John Kerry Finally Meets a Close Election He Wants to Recount

The other day, Hugo Chavez’ successor Nicolás Maduro beat opposition leader Henrique Capriles Radonski by 2% of the vote. In the days since, opposition figures have sown violence, claiming vote fraud.

Yesterday, Secretary of State Kerry encouraged a recount.

Mr. Kerry, in comments to a House committee, said, “We think there ought to be a recount.” He added that he had not yet evaluated whether Washington would recognize Mr. Maduro’s victory.

This, in spite of a leaked recording of a close Capriles advisor admitting that this result was a political triumph but an electoral defeat.

This, in spite of the fact that when Bush beat Kerry with precisely the same percentage of the vote in 2004 amid reports of (limited) electoral oddities, Kerry chose not to demand a recount.

On November 2, 2004, George W. Bush beat John Kerry 50.7 percent to 48.3 percent. Venezuela’s foreign minister immediately (either that night or the day after) recognized the results: “we will hope that in this second mandate we can improve our relations.”

Fast forward nine years, and Nicolás Maduro beats Henrique Capriles with 50.7% of the vote and the US refuses to recognize the result. “Look, we’re just not there yet,” said a State Department spokesman (who now works for—wait for it— John Kerry). “Obviously, we have nearly half the country that had a different view. And so we’ll continue to consult, but we’re not there yet.”

Most interesting of all is something James Clapper just said in a Senate Armed Services Committee hearing. In response to a question from Richard Blumenthal about whether there had been fraud in the election, Clapper said (my rough transcription):

There may have been some, but it’s unclear whether it was of sufficient magnitude to merit recount. Right now it doesn’t appear to be.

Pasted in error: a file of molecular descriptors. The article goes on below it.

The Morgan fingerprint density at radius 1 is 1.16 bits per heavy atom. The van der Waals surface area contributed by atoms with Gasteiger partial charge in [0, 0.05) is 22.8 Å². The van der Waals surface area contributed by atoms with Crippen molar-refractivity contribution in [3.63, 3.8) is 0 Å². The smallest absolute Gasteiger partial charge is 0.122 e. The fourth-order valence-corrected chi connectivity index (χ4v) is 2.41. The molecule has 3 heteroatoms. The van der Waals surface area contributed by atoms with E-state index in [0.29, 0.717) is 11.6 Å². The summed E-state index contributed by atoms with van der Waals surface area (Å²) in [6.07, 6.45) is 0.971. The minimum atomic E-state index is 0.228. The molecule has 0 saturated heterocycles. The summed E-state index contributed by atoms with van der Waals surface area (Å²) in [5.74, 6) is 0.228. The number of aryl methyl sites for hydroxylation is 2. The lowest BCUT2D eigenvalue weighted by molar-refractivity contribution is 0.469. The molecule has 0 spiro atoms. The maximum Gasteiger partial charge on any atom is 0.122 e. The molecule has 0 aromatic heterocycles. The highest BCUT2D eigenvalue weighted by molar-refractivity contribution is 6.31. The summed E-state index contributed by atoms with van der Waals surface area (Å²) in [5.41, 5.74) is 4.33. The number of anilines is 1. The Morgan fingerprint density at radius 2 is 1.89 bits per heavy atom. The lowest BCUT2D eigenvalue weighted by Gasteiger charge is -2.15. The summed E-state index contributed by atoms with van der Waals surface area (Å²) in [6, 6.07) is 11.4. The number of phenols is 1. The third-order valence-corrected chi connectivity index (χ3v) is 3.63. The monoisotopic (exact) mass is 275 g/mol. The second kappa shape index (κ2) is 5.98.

In other words, even the intelligence says, whatever fraud there was, it wasn’t enough to affect the outcome.

At this point, the Administration’s hesitation at recognizing Maduro and Kerry’s support for a recount do nothing but stoke violence.

Which I can only assume is the point.

3 replies
  1. lefty665 says:

    Getting Kerry’s sorry butt out of the Senate gave us Elizabeth Warren. We should be grateful for that and that he is now in a mostly ceremonial job.

    Kerry’s failure to contest fraud in 2004 demonstrated that he was unfit for the job. Ken Blackwell moving Ohio’s election software to RNC servers and changing the vote was pretty egregious.

    Kerry’s failure to spend close to all the money he raised for that election was insult to injury. I pestered him for about a year to send me my contributions back since he had not used them for the purpose for which he solicited them. He never sent the money back, but I felt better.

  2. Roman Berry says:

    @lefty665: You wrote “Getting Kerry’s sorry butt out of the Senate gave us Elizabeth Warren”, and I couldn’t make myself pass it by without commenting.

    Elizabeth Warren’s presence in the US Senate has not a thing to do with Kerry’s exit. Warren beat Scott Brown for her seat. Mo Cowan was appointed by Massachusetts Governor Deval Patrick to serve as Senator in Kerry’s previous seat until the special election to fill the seat for the remainder of Kerry’s term is held in June.

    By the way, the Secretary of State is not a “mostly ceremonial job.” Where you get the idea that it is a “mostly ceremonial job” is a mystery to me.

  3. lefty665 says:

    @Roman Berry: Duh! My ditz on which seat it was. Thank you. Crow goes down better with ketchup.

    As to Sec of state, think about who we’ve had this millennium: Powell, Rice, Clinton and now Kerry. It is hard to argue that any of them were/are calling the foreign policy shots in their respective administrations.

    Hillary is as close as it came, and her hawkishness helped keep us in Afghanistan. Is that an improvement over Powell’s use as a propaganda tool to help get us into Iraq?

    Hard to see that diplomacy has done much to put us in a better position in the world than we were in pre 9/11. State does provide good cover and diplomatic immunity for lots of spooks. Puts on great parties too.

    Lots of bright, dedicated FSOs do good work while Secretaries come and go. I’m not picking on them, or the value of what they do.

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